Posted: 25th October 2019

While researching for our Complaints Outlook 2019, we found that only a third of customers believe firms are embracing technology to improve their complaints processes.

You would, of course, expect any business nowadays to be taking full advantage of the technology on offer. After all, we are currently living through the information revolution, a time in which companies around the world are embracing automation, digital technology, and other robotic wonders to improve their customers’ daily lives.

However, it seems a majority of UK customers aren’t seeing their lives as positively impacted by the information revolution as they could be. They are still struggling through sub-optimal processes, frustrating forms, and nightmarish call queues simply to make their voices heard.

Why aren’t we there yet? Perhaps there is a lack of understanding about and disinterest in investing in some of the technologies that can really make a difference. So, let’s take a look at what is on offer.

The ‘next industrial revolution’ has already happened

The technology of today allows firms to detect emerging issues long before they are referred to the regulator, helping them mitigate against problems that would cripple businesses without such foresight. Technology-based solutions can also collect vast amounts of valuable data, automatically monitor customer and operational activity and trigger alerts that lead to tailored fixes.

But this is certainly not the limit of technology. There’s still space for many more solutions to be developed.

It is predicted that by 2025, for example, there will be a significant increase in the number of firms making use of a mix of service channels. Customers will be given more power to complain to their provider via the channels that they really want to use.

However, managing these channels will add a layer of complexity to operations. Customers frequently change their channel preferences, meaning businesses will need to use specific technology to keep track of customer journeys.

According to our research, complaints in financial services and utilities were most commonly made through phone, email and webchat channels in 2018 - 2019. All of these channels are used with the expectation of receiving a more or less immediate response and resolution, though email and webchat also offer a comfortable detachment from the complaint handler that many customers take advantage of (especially when they are particularly busy). Webchat, specifically, offers customers the ideal combination of immediacy and written evidence, and it is more than likely that we will see this channel used a lot more in the future.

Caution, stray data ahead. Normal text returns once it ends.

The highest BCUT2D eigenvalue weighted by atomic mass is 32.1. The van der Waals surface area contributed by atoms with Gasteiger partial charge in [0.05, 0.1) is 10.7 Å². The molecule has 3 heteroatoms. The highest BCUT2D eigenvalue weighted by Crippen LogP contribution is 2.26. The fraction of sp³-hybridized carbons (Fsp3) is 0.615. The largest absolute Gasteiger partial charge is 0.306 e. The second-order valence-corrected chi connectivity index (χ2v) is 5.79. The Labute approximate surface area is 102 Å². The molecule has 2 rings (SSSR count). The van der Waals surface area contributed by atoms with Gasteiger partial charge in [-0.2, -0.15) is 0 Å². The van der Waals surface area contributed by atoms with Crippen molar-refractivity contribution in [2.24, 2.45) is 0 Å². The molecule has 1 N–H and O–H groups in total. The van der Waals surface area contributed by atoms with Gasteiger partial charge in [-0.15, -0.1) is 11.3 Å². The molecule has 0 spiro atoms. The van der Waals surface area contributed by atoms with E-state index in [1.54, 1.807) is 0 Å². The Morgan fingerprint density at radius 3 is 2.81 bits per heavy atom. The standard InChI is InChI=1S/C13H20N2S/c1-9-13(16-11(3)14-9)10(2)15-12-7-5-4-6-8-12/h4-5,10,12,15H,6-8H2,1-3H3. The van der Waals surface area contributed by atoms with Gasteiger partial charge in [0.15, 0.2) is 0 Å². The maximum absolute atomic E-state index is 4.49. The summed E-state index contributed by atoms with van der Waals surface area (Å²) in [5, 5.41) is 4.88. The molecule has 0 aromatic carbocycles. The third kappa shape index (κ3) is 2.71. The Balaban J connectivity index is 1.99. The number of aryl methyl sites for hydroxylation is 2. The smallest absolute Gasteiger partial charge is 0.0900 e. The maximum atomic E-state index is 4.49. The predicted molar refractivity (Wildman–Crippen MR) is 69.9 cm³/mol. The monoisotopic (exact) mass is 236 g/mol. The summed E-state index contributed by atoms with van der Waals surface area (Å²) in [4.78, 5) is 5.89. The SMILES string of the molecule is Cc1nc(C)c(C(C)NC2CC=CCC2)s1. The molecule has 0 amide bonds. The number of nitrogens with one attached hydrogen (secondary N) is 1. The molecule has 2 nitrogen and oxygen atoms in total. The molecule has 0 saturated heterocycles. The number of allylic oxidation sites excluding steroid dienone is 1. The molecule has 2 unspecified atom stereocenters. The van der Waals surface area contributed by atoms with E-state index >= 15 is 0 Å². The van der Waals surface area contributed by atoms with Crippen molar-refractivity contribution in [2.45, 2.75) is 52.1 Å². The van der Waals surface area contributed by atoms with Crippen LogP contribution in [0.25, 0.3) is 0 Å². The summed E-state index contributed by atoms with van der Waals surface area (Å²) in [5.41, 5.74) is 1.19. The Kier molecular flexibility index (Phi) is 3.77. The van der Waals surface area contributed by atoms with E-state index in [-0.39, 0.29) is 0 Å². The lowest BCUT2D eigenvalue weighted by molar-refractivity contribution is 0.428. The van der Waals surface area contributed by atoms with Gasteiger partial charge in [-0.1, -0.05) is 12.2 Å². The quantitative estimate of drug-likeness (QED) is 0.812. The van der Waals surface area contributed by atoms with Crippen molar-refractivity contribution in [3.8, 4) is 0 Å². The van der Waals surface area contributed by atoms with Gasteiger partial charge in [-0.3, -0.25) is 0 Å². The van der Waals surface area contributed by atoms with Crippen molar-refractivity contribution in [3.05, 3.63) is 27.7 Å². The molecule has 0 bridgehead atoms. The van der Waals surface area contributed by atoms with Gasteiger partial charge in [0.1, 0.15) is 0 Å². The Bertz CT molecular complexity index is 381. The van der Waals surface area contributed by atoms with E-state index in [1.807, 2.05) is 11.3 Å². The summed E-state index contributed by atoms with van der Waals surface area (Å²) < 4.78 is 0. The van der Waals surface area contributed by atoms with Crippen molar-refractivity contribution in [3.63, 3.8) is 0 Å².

The information revolution has enabled firms to better understand their customers, to monitor every journey and maintain complete digital records that meet both regulatory obligations and allow reviews and investigations to take place. On the other side, it has allowed customers more choice, greater agency and access to a much vaster range of products and services.

It is crucial that firms make the right investments in monitoring technology and communication channels now, especially if they are aiming to achieve ‘complaints excellence’.

The importance of a ‘single customer view’

With firms on their way to offering multi-channel complaints experiences, complaints handlers will find they face a slightly different challenge: compiling all the information collected through different channels into a coherent ‘story’ so that the real issue can be identified and resolved.

Being able to develop a ‘single customer view’ will be absolutely necessary for complaints teams. If complaints handlers can have a complete record of every interaction the customer has had with the business, regardless of the channel, they will be able to focus on having valuable conversations and make informed decisions.

When a ‘single customer view’ is available to all frontline staff, they will also have a much higher chance of being able to demonstrate their understanding of the issue and, therefore foster deeper relationships with the customer they are interacting with.